The Top Five Strategies for Working with Small Business Owners
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For workers and businesses alike, Atlanta is one of the hottest relocation destinations in the country – despite its relatively high cost of living and corporate tax rates. In keeping with its status as a bustling but complex market, I'm noticing an exciting trend among new small businesses here that has implications nationwide.
Small business owners cope with phases of development – from startup through growth and perhaps a sale – as they crop up, their last-minute efforts complicated by a lack of planning and due diligence and having their personal and business finances intertwined.
These days, however, many startup owners take a more strategic view of change management. Instead of waiting for broadly predictable events to unfold, they're acting early to ensure they're ready for whatever comes, whenever it comes.
I see this in the smart new ways startups are tackling the top five financial management concerns they face:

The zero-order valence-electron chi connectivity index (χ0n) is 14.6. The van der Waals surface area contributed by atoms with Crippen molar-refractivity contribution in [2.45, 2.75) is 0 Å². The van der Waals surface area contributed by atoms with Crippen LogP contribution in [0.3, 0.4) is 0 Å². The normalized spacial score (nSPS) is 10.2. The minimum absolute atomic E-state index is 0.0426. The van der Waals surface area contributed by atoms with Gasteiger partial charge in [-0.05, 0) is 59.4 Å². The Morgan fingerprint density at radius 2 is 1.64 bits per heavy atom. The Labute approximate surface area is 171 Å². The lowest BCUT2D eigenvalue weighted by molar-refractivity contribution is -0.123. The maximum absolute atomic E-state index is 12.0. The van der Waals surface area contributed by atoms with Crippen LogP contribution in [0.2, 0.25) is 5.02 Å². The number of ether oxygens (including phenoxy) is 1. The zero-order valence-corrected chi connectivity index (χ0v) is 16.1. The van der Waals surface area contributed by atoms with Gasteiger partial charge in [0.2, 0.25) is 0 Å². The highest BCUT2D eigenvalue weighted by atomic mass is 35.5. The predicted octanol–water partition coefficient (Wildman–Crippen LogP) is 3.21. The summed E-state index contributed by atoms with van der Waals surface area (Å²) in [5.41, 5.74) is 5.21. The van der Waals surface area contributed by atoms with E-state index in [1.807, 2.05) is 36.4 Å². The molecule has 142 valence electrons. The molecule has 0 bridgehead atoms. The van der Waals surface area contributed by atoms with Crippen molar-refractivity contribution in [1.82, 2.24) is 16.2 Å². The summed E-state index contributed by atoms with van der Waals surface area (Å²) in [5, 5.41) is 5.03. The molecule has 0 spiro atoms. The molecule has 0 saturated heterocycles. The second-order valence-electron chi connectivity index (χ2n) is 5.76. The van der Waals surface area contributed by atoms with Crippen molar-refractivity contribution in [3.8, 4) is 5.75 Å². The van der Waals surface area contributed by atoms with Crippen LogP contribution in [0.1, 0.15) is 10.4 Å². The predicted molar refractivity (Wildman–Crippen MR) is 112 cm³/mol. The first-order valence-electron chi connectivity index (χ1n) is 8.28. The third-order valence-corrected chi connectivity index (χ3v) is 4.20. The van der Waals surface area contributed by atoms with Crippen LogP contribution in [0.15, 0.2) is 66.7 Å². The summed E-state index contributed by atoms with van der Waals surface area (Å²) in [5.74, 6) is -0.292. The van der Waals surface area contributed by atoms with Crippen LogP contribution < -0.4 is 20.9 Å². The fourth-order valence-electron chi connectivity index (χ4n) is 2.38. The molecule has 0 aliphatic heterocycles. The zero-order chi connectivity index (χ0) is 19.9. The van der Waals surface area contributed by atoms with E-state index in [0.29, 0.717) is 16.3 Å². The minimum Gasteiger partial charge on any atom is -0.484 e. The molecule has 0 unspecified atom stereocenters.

1. Raising capital
Small businesses are often capital-intensive, especially in the early years. This is a hard time in the life of a business, with owners often more concerned about securing capital – any capital – than worrying about obtaining the right kind of capital. The “underdog” stories we’ve all heard about entrepreneurs piling on credit-card debt to launch enterprises illustrate this point.
New business owners understand that determining optimal capital solutions calls for a deep analysis of their current assets, liabilities, and potential sources of financing to determine the best capital fit for the near- and long-term health of the business. Having this analysis on hand streamlines their capital-raising efforts, saving them time and money early on – and expensive headaches down the road.